Feb. 20, 2013 — -- While some kids will spend this weekend playing video games or at the mall, 9-year-old Nikolas Toocheck will be on his way to Antarctica to run his second marathon as part of his quest to run a marathon on every continent.
"Nikolas is a 9-year-old boy who loves to run. He sort of came out running," his mother Tara Toocheck told ABCNews.com with a laugh.
"He's always on the move," she said. "He's a bright, happy, adventurous, fun kid who decided at around age 6 to run some races and since then he has run quite a few with his dad."
Nikolas' father Daniel Toocheck, an optometrist who is also in the Air Force Reserve, is a seasoned runner who has completed about a dozen marathons. Nikolas started running when his dad was training for the Air Force's fitness test.
"I just think running is so fun and one of the things I like about it is running with my dad," Nikolas told ABCNews.com.
The fourth grader completed his first marathon on Dec. 1 in Delaware and was hooked.
"Since I love running so much, it was just more fun because it was a longer distance and the longer the distance, the better I do," he said.
He and his dad began discussing all of the different kinds of marathons that take place in different climates and Nikolas' mom said he thought, "Wouldn't it be cool if I could run a marathon on every continent?"
Once Nikolas was determined to do that, the family set to work researching whether there are even marathons on every continent and if it would be safe for the 72-pound, 4-foot-6-inch boy to participate.
Nikolas went to see numerous doctors including pediatric cardiologists and sports medicine specialists. He did EKGs and echocardiograms to make sure he didn't have any undetected heart conditions. His training and recovery regimens were meticulously planned to not over-strain his body.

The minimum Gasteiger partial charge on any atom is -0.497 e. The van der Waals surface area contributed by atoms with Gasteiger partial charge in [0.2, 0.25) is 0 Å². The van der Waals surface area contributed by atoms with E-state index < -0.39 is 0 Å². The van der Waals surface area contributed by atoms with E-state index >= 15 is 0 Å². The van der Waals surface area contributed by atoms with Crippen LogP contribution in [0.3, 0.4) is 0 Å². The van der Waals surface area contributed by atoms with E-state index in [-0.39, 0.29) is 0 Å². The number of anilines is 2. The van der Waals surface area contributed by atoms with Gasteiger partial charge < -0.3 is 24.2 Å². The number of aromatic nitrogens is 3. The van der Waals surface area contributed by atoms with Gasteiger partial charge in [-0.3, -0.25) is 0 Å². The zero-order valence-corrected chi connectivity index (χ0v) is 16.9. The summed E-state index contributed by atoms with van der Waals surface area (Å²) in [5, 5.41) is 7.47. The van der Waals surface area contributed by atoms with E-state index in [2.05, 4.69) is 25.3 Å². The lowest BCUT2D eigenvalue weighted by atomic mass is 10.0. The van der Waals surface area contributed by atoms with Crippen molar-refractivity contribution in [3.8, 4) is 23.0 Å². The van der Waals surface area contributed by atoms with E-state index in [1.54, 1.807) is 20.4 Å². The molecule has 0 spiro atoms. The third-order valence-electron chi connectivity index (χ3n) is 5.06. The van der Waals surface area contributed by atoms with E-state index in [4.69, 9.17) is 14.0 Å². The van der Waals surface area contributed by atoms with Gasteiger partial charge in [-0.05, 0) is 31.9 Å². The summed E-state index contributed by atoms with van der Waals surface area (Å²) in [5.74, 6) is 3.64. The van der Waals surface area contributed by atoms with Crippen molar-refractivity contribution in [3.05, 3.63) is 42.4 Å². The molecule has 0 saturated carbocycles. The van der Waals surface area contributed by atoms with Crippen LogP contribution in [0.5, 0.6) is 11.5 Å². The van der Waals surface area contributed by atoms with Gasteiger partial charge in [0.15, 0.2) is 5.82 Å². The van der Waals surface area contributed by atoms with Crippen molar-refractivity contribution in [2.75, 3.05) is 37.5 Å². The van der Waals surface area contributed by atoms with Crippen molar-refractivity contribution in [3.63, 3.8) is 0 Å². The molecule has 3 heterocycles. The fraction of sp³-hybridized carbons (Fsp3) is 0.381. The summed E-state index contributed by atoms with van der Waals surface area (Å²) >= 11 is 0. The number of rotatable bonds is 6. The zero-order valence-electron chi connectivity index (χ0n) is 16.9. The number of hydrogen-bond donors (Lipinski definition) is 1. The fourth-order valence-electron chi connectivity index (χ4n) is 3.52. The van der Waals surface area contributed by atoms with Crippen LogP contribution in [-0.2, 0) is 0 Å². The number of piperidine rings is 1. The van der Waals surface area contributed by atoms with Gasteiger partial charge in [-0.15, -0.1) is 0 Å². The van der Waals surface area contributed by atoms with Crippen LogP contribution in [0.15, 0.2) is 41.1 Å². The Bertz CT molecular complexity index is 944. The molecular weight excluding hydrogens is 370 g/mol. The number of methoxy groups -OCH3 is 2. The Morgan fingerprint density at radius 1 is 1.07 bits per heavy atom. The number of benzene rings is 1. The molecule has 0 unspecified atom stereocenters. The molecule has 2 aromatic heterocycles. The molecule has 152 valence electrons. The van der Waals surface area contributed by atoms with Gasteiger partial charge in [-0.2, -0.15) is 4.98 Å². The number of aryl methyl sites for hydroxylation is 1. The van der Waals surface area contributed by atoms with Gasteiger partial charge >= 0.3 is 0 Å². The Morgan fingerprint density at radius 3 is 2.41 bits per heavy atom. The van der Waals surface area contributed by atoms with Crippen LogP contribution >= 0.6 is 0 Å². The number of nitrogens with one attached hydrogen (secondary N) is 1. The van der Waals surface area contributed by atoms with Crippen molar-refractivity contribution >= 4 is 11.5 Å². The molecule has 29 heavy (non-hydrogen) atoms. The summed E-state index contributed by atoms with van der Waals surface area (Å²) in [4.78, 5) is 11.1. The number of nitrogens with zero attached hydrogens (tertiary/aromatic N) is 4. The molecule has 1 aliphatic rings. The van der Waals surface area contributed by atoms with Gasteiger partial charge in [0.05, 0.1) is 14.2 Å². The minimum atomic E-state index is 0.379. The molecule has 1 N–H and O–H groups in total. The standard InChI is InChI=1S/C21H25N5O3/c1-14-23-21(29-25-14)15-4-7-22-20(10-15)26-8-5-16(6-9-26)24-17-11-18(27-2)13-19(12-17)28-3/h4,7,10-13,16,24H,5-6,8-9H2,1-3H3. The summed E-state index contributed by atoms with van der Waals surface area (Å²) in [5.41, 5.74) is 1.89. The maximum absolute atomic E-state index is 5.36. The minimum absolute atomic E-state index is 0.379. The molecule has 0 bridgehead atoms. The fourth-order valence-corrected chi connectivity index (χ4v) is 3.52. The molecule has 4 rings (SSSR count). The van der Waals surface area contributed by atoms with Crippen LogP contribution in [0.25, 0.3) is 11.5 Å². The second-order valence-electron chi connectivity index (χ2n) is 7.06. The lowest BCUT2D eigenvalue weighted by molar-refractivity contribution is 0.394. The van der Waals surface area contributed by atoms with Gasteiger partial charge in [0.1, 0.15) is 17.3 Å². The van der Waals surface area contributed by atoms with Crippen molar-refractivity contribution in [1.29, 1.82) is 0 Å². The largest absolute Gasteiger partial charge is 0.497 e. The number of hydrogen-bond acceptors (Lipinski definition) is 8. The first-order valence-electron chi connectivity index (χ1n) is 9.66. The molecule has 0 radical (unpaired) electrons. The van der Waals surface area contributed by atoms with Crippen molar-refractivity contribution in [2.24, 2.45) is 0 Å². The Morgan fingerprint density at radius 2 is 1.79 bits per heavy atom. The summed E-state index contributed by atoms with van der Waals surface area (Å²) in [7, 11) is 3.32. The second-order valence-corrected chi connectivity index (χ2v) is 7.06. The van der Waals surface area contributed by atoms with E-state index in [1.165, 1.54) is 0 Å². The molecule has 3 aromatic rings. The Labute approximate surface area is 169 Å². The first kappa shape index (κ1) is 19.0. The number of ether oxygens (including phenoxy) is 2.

"Everything has been addressed from burnout issues to what he's wearing on his feet to the food he eats," Tara Toocheck said. "Nobody is going to care more about our kid than we are."
Once Nikolas got the green light from all the doctors, specialists and mom, the search for races began. He found out that one Antarctica marathon had a several year waiting list, but when the race director of the new White Continent Marathon heard about Nikolas, he invited him to be a participant in this year's inaugural race. Nikolas' dad will be running with him.
Nikolas and his father will leave their West Chester, Pa., home on Friday for Chile and will travel to Antarctica on Monday for the race. The race location is over 2,000 miles from the South Pole and it's summer in Antarctica so the temperatures are expected to be in the mid-30s, warmer than Pennsylvania right now.
"I've never been there," Nikolas said enthusiastically. "I'm excited to meet a penguin."
Despite his outsized ambition, Nikolas still delights with his boyish ways. Toocheck said that when Nikolas was interviewed by ABC News' Philadelphia affiliate WPVI, he was impressed with the reporter's microphone and made his own when he got home. He labeled it with his own news network, Channel 2 Lightning News. Toocheck said that as he spoke to ABCNews.com by phone, he sat on the couch speaking into his own microphone.
Nikolas runs his races to raise money for Operation Warm, a charity founded 15 years ago by his grandfather, which provides coats for children in need. He has a website chronicling his journey and fundraising.
Nikolas runs at most five days a week, three to five miles a day. He and his dad come up with fun running trails around their West Chester home that they name, like the "donut run" that includes a stop at a farm that makes homemade cider donuts.
"The point is the kid is having fun and he wants to do it," Tara Toocheck said. "He's happy as can be. He's having fun and he's running most every step with his dad."
Young Marathoner, 9, Takes on Antarctica
Toocheck makes Nikolas' meals extra healthy with "secret ingredients" mixed into his foods like protein grains and pureed vegetables.
Nikolas finished his first marathon in just under six hours, walking a little bit along the way.
"The whole idea of this is to complete them, not to compete in them," his mom said. "He's competing in them to raise money for a cause."
The super-athletic 9-year-old is always on the go and cheered on by sister Thea, 14, who their mom says is as passionate about writing as Nikolas is about running. She's just published her second book, "Night Crawlers," available on Amazon.
When asked what his favorite sport is, Nikolas laughed and said, "That's really hard."
"I think baseball, hockey, football and running are all tied," he said.
He's "not exactly sure" what he wants to be when he grows up, but would like to play sports. He says the Olympics are not out of the question.